Being Solum 🪱

It’s tough being Solum. Two hundred ten thousand light years away from the Swyrl galaxy, the Solum inhabit the planetary system circling the star Waol. These blue-blooded, six-eyed, four-armed, twelve-legged, sentient, segmented worms evolved on their home planet, Halm.

We humans know that galaxy as the Milky Way. When the Solum view Swyrl, they see a classic spiral galaxy from a vantage point sixty-seven degrees north of the galactic plane. In full phase, the galaxy spans a quarter of their sky and lights up the night as bright as our moon. When Halm’s night side faces away from Swyrl, they see only blackness and dim smudges of distant galaxies.

For at least twenty-two millennia, and perhaps more, they have looked up at the Swyrl and imagined a galaxy teeming with other civilizations, other cultures. They devote countless hours wondering about those people, how they live, who they are, what they might think of the Solum.

Sociality is baked into Solum genes. They form communities almost without thinking. The Solum value community as much as life. Envisioning those distant communities has created a deep yearning to belong. The desire is so strong, it spurred development of their FTL technology.

Imagine their collective pain when the FTL topped out at one light-year per day. Not ten kilo-lights, nor the slow but respectable one kilo-light. Only the minuscule one light. Adding insult to injury, even that pathetic top speed is unsustainable. Their maximum continuous speed is only eight-tenths of a light.

Is it any wonder conspiracists invent outlandish reasons the universe has kept the Solum isolated? Is communal outrage a surprise when the Others appear above Halm—ten millennia into the Solum’s Fourth Civ—and say nothing, then abruptly vanish?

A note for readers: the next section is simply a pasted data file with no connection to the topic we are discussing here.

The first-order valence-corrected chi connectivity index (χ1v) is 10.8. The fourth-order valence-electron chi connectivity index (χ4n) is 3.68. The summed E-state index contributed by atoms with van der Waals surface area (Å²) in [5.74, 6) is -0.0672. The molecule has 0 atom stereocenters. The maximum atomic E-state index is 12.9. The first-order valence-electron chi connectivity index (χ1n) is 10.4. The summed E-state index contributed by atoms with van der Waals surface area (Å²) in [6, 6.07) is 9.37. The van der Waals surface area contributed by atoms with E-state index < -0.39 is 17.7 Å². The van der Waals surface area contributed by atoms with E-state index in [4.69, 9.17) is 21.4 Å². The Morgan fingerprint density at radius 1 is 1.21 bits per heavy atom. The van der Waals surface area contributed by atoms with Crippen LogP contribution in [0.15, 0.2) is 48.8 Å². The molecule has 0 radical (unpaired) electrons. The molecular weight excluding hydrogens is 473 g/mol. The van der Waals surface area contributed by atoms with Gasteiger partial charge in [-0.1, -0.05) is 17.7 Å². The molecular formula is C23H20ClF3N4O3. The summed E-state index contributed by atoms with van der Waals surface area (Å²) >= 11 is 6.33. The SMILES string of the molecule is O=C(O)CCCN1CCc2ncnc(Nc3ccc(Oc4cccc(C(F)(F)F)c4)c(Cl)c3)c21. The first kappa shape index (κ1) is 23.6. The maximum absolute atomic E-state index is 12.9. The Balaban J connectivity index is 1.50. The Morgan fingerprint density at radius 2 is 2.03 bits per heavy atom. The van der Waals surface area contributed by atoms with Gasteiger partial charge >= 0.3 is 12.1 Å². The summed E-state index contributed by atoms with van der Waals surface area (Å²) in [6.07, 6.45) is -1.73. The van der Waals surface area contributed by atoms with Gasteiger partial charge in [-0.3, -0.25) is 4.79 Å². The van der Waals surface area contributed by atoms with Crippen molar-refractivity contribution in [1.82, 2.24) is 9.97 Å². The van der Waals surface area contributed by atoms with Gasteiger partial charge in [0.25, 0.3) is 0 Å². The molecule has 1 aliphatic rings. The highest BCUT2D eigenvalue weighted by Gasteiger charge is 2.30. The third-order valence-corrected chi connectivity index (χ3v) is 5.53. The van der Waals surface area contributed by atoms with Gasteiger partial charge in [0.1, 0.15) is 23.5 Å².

I think not.

Being Solum means enduring profound isolation. It means suffering from the crippling consequences of conspiracy theories run rampant. Solum bear the scars of three system-wide, civilizational collapses. What will come of the mysterious and silent appearance of the Others? An end to isolation? Another collapse?

Only time will tell.

This was background material from my upcoming novel A Star Apart. I intend to finish A Star Apart soon and publish it early this year.


To start this new year, my partner and I completed two jigsaw puzzles. The first, a 500-piece puzzle featuring the Tarantula nebula, an image from the Webb infrared space telescope. Though challenging in coloration, the pieces had greater variation in size and shape. We spent 5 days finishing it.

The next puzzle had 1,000 pieces and an image from Hubble of Super Star Cluster Westerlund 2. We needed a full day to complete the border, not realizing it had errors. Daunted by hundreds of pieces with similar coloration around the edges, we assembled it from the inside out. The task required 9 days.

Nothing sets a positive tone for the year better than solving a difficult problem. I hope you have a great 2024.

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